Herders are trying to maintain their "sustainable" production with initial steps in pasture management amidst COVID 19
Mongolia meets the challenges of COVID-19, climate change
After keeping novel coronavirus at bay inside its borders for nine months, Mongolia recorded its first local COVID-19 case this month, already surpassing the number of imported cases.
Mongolia locked down its capital with a few other provinces, and implemented travel restriction on inter-provinces. According to the recent survey run by the Mongolian National Chamber of Commerce and Industry of 3,530 companies, 7,000 workers have been laid off and 60 percent of companies have fully paused their business, while only 10 percent of companies let their employees work from home, with the exception of 13 sectors, such as hospitals, the military, the police and grocery stores. Urban residents are allowed to go out only to pick up necessities, like groceries. Rules are laxer for the 10 percent of the population living in Mongolia's hinterlands, where breeding livestock, especially goats raised for their extremely soft natural fiber, cashmere, is a way of life.
But though life mostly goes on without masking or social distancing, the coronavirus outbreak has presented new challenges for these herders as the price for cashmere plummeted. With climate change already threatening their way of life, herders are troubleshooting how to make it through two crises at once.
Banzragch, a 76-year-old herder who lives far from the crowds, 960 km away from the capital, Ulaanbaatar, in the far west of Mongolia, said he doesn't have the slightest fear of getting infected, but with demand for cashmere dropping, he is concerned.
"Cashmere prices fell whereas fodder prices increased. There is no grass to eat for livestock. I wonder how many of them can overcome the incoming harsh winter" said Banzragch.
Cashmere is considered the main source of income for 171,600 families, and more than one-third of the population is involved in its production. Mongolia is considered one of the top suppliers for the world's cashmere, its top non-mineral export, which makes up around 3.6 percent of its GDP.
In the wake of the pandemic, Mongolia's GDP decreased by 7.3 percent in the first 9 months of 2020, according to the National Statistics Bureau. Mining and service sec-tors — the two biggest money makers in the economy — both contracted, while agriculture was the only sector that boosted Mongolia's virus-hit-economy by 11.3 percent. Because of climate change, 26,600 households are migrating with 11.7 million herds for a better place this winter, as stated by Mongolian government.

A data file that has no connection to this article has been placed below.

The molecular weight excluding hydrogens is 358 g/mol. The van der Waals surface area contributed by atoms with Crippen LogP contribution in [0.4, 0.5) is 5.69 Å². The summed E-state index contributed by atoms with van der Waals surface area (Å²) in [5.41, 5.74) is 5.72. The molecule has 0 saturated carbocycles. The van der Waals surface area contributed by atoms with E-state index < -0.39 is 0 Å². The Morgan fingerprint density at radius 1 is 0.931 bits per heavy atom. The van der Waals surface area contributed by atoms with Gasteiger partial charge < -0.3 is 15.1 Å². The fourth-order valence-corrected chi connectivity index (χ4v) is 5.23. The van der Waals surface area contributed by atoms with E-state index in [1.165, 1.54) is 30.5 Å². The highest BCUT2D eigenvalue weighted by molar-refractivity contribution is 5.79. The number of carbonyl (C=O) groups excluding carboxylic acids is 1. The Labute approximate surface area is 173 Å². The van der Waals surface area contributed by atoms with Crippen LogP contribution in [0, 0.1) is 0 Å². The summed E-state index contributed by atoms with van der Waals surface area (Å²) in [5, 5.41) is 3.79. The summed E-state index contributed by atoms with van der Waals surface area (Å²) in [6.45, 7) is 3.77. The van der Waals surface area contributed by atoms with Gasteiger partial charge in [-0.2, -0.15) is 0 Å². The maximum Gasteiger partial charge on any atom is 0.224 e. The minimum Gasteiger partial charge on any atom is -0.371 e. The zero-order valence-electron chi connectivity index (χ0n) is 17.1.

But for Banzragch, one of the few herders who remain from the massive migration, and thousands of others are looking for grassy and better pasture at Segs Tsagaan Bogd, Bayankhongor province. There, reliance on the agriculture industry for stimulus is concerning when there's a larger existential threat at play: Climate change.
"When I was young, our valley used to turn yellow in the fall with tall broom-grass that could even block the views of horses. But now there is no grass to touch the livestock's' noses and broom-grass barely reaches ankle bones," he said.
Nomadic herders' travel distance used to be limited to about 100 km within their province, but now they are migrating hundreds of kilometers and moving from one province to another.
But these dual crises also bring opportunities, as herders find new ways to overcome challenges due to the impacts of COVID-19, climate change and overgrazing.
In a community in Ikh-Tamir soum in Arkhangai province, herders are organizing themselves into small community groups, planting and harvesting hay and fodder at communal lands to fight against pasture degradation and desertification, thus intensifying "sustainable cashmere" production, sorting out cashmere by its color during combing and focusing on animal welfare and proper pasture management to leverage cashmere profits.
"By introducing the experience of combing yak wool and teaching herders to separate the wool from the dirt and sort it by color, we were able to increase the price of our yak wool from 500 Mongolia Tughrik (20 cents) to 20,000 Mongolia Tughrik ($7)" said Altantuya.S, a leader of the "Blue Lake" herders' community in Ikh Tamir soum, Arkhangai province.
They're also preparing green fodder, aspen leaves and nettle silages in groups to prepare for the winter.
Owning to join herder's community group, they have been able to reduce the cost of hay and fodder by at least 3 times each year. "We harvested about 50 tons of green fodder from a 20-hectare land, which means that 50 households received it," said Nerguibaatar.L, head of the Tamir Tavan-Erdene herder's community, in the soum.
To the midst of COVID 19, all attention is directed to one single point amid the pandemic. But life goes on, herders are trying to maintain their "sustainable" production with these initial steps in pasture management. In the longer term, herders agreed to reduce the number herds to increase the value of their livestock products. They're even willing to pay for footprint taxes now if climate change lasts.
Whenever the situation is severe, the agriculture sector not only maintains jobs and its products, but also manages to secure the food supply for citizens. During economic crisis in the past, the agricultural sector has always been a balancer. Even at a time when the lockdown is expected to continue, herders are always busy trying to meet the food supply of the population.